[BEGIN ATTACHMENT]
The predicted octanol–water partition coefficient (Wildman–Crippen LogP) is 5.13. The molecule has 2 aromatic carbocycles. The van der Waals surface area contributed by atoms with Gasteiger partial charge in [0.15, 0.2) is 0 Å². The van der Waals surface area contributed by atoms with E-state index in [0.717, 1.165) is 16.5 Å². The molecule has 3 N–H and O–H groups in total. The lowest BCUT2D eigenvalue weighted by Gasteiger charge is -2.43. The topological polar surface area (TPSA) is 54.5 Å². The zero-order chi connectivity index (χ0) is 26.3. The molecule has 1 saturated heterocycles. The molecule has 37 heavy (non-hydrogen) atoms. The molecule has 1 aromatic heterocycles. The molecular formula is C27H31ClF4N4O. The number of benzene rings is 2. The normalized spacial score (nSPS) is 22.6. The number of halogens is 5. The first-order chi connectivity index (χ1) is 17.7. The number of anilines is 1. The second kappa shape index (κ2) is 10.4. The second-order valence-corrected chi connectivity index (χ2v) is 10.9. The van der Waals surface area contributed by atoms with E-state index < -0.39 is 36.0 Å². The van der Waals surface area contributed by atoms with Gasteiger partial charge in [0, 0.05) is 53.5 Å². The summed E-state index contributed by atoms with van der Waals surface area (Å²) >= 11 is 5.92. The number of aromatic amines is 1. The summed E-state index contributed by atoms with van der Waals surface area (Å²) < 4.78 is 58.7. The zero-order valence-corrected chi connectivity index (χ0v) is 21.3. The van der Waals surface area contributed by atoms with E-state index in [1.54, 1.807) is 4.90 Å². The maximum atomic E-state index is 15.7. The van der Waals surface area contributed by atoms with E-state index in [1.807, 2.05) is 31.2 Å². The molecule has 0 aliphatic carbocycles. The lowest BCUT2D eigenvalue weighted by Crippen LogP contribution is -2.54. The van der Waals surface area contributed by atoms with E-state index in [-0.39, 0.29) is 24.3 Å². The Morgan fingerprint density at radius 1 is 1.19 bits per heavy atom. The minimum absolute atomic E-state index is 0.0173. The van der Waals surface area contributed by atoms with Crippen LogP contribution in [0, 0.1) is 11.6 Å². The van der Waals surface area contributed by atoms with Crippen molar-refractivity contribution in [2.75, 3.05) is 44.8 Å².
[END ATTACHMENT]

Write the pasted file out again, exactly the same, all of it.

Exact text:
The predicted octanol–water partition coefficient (Wildman–Crippen LogP) is 5.13. The molecule has 2 aromatic carbocycles. The van der Waals surface area contributed by atoms with Gasteiger partial charge in [0.15, 0.2) is 0 Å². The van der Waals surface area contributed by atoms with E-state index in [0.717, 1.165) is 16.5 Å². The molecule has 3 N–H and O–H groups in total. The lowest BCUT2D eigenvalue weighted by Gasteiger charge is -2.43. The topological polar surface area (TPSA) is 54.5 Å². The zero-order chi connectivity index (χ0) is 26.3. The molecule has 1 saturated heterocycles. The molecule has 37 heavy (non-hydrogen) atoms. The molecule has 1 aromatic heterocycles. The molecular formula is C27H31ClF4N4O. The number of benzene rings is 2. The normalized spacial score (nSPS) is 22.6. The number of halogens is 5. The first-order chi connectivity index (χ1) is 17.7. The number of anilines is 1. The second kappa shape index (κ2) is 10.4. The second-order valence-corrected chi connectivity index (χ2v) is 10.9. The van der Waals surface area contributed by atoms with E-state index < -0.39 is 36.0 Å². The van der Waals surface area contributed by atoms with Gasteiger partial charge in [0, 0.05) is 53.5 Å². The summed E-state index contributed by atoms with van der Waals surface area (Å²) >= 11 is 5.92. The number of aromatic amines is 1. The summed E-state index contributed by atoms with van der Waals surface area (Å²) < 4.78 is 58.7. The zero-order valence-corrected chi connectivity index (χ0v) is 21.3. The van der Waals surface area contributed by atoms with E-state index in [1.54, 1.807) is 4.90 Å². The maximum atomic E-state index is 15.7. The van der Waals surface area contributed by atoms with E-state index in [1.807, 2.05) is 31.2 Å². The molecule has 0 aliphatic carbocycles. The lowest BCUT2D eigenvalue weighted by Crippen LogP contribution is -2.54. The van der Waals surface area contributed by atoms with E-state index in [-0.39, 0.29) is 24.3 Å². The Morgan fingerprint density at radius 1 is 1.19 bits per heavy atom. The minimum absolute atomic E-state index is 0.0173. The van der Waals surface area contributed by atoms with Crippen LogP contribution in [0, 0.1) is 11.6 Å². The van der Waals surface area contributed by atoms with Crippen molar-refractivity contribution in [2.75, 3.05) is 44.8 Å².